C++ Programming/Code/Style Conventions/Comments

CommentsEdit

Comments are portions of the code ignored by the compiler which allow the user to make simple notes in the relevant areas of the source code. Comments come either in block form or as single lines.

  • Single-line comments (informally, C++ style), start with // and continue until the end of the line. If the last character in a comment line is a \ the comment will continue in the next line.
  • Multi-line comments (informally, C style), start with /* and end with */.

Note:
Since the 1999 revision, C also allows C++ style comments, so the informal names are largely of historical interest that serves to make a distinction of the two methods of commenting.

We will now describe how a comment can be added to the source code, but not where, how, and when to comment; we will get into that later.

C style commentsEdit

If you use this kind of comment try to use it like this... Commented

/*void EventLoop(); /**/

or for multiple lines

/*
void EventLoop();
void EventLoop();
/**/

this opens you the option to do this... Uncommented

void EventLoop(); /**/

or for multiple lines

void EventLoop();
void EventLoop();
/**/

Note:
Some compilers may generate errors/warnings.
Try to avoid using C style inside a function because of the non nesting facility of C style (most editors now have some sort of coloring ability that prevents this kind of error, but it was very common to miss it, and you shouldn't make assumptions on how the code is read).

... by removing only the start of comment and so activating the next one, you did re-activate the commented code, because if you start a comment this way it will be valid until it finds the close of comment */.

Note:
Remember that C-style comments /* like this */ do not "nest", i.e., you can't write

int function() /* This is a comment /*
{              
 return 0;  
}              and this is the same comment */
               so this isn't in the comment, and will give an error*/

because of the text so this is not in the comment */ at the end of the line, which is not inside the comment; the comment ends at the first */ sequence it finds, ignoring any interim /* sequence, which might look to human readers like the start of a nested comment.

C++ style commentsEdit

Examples:

// This is a single one line comment

or

if (expression) // This needs a comment
{
  statements;   
}
else
{
  statements;
}

The backslash is a continuation character and will continue the comment to the following line:

// This comment will also comment the following line \
std::cout << "This line will not print" << std::endl;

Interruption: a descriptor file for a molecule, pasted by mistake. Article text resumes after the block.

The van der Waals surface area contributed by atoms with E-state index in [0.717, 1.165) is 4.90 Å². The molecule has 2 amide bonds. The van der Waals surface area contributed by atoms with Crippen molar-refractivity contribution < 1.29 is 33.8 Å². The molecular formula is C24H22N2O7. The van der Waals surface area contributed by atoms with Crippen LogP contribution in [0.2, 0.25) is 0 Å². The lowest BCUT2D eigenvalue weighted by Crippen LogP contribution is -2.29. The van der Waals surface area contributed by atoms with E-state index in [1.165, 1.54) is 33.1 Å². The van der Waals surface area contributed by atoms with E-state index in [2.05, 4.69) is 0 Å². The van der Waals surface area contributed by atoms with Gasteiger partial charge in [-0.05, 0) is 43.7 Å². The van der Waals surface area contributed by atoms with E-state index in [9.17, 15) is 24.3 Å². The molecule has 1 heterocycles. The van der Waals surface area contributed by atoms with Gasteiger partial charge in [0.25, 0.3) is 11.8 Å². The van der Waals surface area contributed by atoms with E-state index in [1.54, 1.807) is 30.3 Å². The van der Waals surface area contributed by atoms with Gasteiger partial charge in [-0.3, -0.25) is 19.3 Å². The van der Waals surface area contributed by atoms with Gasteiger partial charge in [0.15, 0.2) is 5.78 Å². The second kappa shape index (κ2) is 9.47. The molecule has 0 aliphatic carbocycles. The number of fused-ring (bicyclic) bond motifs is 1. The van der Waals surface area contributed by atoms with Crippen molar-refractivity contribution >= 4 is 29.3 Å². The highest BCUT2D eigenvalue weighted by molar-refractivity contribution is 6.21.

Using comments to temporarily ignore code

Comments are also sometimes used to enclose code that we temporarily want the compiler to ignore. This can be useful in finding errors in the program. If a program does not give the desired result, it might be possible to track which particular statement contains the error by commenting out code.

Example with C style comments
/* This is a single line comment */

or

/*
   This is a multiple line comment
*/
C and C++ style

Combining multi-line comments (/* */) with c++ comments (//) to comment out multiple lines of code:

Commenting out the code:

/*
void EventLoop();
void EventLoop();
void EventLoop();
void EventLoop();
void EventLoop();
//*/

uncommenting the code chunk

//*
void EventLoop();
void EventLoop();
void EventLoop();
void EventLoop();
void EventLoop();
//*/

This works because a //* is still a c++ comment. And //*/ acts as a c++ comment and a multi-line comment terminator. However this doesn't work if there are any multi-line comments are used for function descriptions.

Note on doing it with preprocessor statements

Another way (considered bad practice) is to selectively enable disable sections of code:

#if(0)   // Change this to 1 to uncomments.
void EventLoop();
#endif

this is considered a bad practice because the code often becomes illegible when several #if's are mixed, if you use them don't forget to add a comment at the #endif saying what #if it correspond

#if (FEATURE_1 == 1)
do_something;
#endif //FEATURE_1 == 1

you can prevent illegibility by using inline functions (often considered better than macros for legibility with no performance cost) containing only 2 sections in #if #else #endif

inline do_test()
  {
    #if (Feature_1 == 1)
      do_something
    #endif  //FEATURE_1 == 1
  }

and call

do_test();

in the program

Note:
The use of one-line C-style comments should be avoided as they are considered outdated. Mixing C and C++ style single-line comments is considered poor practice. One exception, that is commonly used, is to disable a specific part of code in the middle of a single line statement for test/debug purposes, in release code any need for such action should be removed.

Last modified on 20 September 2010, at 16:18